The U.S. Supreme Court announced today that it would take up an appeal examining whether Title IX provides the exclusive legal remedy for cases of sex discrimination in public schools. The court will seek to settle a split in the federal appeals courts over whether an older, broader federal civil rights law, known as Section 1983, also provides a basis for lawsuits alleging sex discrimination in education. Lawyers for a Massachusetts family argued in an appeal that claims under Title IX of the Education Amendments of 1972 "are subject to very real limitations." For example, the Supreme Court has ...


In a decision with implications for school districts in many parts of the country, a federal court has upheld the extension by Congress of a key provision of the Voting Rights Act of 1965. A special three-judge panel of the U.S. District Court in Washington unanimously upheld the 25-year extension of the voting-rights law's Section 5, which requires federal approval for any changes in election procedures in specified states and counties with a history of discrimination in voting on the basis of race or language-minority status. The provision requires federal approval, or "preclearance," typically by the U.S. Department ...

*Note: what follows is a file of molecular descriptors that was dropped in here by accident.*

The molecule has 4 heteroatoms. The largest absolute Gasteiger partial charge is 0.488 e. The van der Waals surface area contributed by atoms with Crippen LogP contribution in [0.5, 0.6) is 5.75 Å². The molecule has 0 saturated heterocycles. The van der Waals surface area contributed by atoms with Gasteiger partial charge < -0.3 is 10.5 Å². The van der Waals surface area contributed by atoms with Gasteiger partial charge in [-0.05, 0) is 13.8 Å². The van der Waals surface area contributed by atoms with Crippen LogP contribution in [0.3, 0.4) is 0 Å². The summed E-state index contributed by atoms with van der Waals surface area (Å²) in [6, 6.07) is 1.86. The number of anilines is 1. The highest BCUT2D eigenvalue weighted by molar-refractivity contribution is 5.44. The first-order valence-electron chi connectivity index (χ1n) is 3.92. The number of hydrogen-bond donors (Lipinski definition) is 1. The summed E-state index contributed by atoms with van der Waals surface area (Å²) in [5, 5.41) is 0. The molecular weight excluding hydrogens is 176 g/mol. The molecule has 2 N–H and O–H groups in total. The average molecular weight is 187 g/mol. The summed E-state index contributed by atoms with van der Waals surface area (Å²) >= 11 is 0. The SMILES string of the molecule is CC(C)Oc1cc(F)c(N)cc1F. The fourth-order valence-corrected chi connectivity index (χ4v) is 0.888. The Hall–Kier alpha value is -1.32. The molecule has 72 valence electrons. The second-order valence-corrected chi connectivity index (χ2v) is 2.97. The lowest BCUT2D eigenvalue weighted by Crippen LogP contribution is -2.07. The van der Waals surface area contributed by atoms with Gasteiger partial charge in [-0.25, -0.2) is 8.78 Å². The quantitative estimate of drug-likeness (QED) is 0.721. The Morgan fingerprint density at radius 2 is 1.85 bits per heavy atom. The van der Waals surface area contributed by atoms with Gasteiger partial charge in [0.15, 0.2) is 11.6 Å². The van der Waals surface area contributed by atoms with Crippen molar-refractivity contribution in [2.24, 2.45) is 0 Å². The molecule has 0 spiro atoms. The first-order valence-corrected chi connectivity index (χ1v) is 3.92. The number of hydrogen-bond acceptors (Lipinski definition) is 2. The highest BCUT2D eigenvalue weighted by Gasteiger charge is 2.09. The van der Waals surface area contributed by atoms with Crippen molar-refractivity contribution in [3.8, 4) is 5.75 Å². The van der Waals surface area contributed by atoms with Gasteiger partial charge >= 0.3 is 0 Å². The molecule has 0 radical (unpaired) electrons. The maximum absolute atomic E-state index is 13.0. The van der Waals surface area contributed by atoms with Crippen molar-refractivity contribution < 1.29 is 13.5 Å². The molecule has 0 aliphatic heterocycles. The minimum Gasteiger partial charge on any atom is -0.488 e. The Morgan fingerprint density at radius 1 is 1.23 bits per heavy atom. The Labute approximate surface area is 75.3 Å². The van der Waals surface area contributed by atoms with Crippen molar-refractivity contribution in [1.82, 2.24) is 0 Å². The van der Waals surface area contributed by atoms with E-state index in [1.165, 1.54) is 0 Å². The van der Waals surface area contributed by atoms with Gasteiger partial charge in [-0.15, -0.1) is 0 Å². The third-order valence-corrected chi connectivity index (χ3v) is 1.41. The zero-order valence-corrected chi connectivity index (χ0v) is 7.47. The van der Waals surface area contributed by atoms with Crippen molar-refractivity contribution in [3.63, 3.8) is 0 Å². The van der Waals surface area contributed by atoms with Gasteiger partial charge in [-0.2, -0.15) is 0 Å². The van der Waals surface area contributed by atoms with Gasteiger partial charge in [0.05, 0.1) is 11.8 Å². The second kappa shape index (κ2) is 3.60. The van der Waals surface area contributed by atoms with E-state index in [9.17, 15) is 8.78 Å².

A federal appeals court has ruled that a student's off-campus blog remarks created a "foreseeable risk of substantial disruption" at her high school and thus she was not entitled to a preliminary injunction reversing her discipline. A suit filed on behalf of Avery Doninger alleged that she was barred from serving in a student office because of derogatory comments she wrote about school officials on a Web blogging site. In a controversy over the scheduling of a social event at Lewis S. Mills High School in Burlington, Conn., Doninger wrote in an entry in her public blog at the site ...


A federal appeals court has revived the disability-discrimination lawsuit of an employee in the U.S. Department of Education's office for civil rights. Robert Pinkerton was dismissed in 2002 as an equal-opportunity specialist in the Dallas regional office of the department's civil-rights branch for what court papers describe as "unacceptable performance." Pinkerton, who has physical disabilities, sued the Education Department under the Rehabilitation Act of 1973 alleging discrimination and retaliation. A jury sided with the department in the case. On appeal, a three-judge panel of the U.S. Court of Appeals for the 5th Circuit, in New Orleans, ruled unanimously ...


The U.S. Department of Justice is urging the Supreme Court not to take up an appeal stemming from a lawsuit that contends that a state teachers' exam has a disparate impact on black and Latino test-takers in the New York City school system. As I reported in Education Week here, a group of black and Latino teachers in New York City sued New York state and the New York City school system in 1996. The plaintiffs alleged that two tests used by the state had a racially disparate impact on African-American and Latino test-takers, and that those in the ...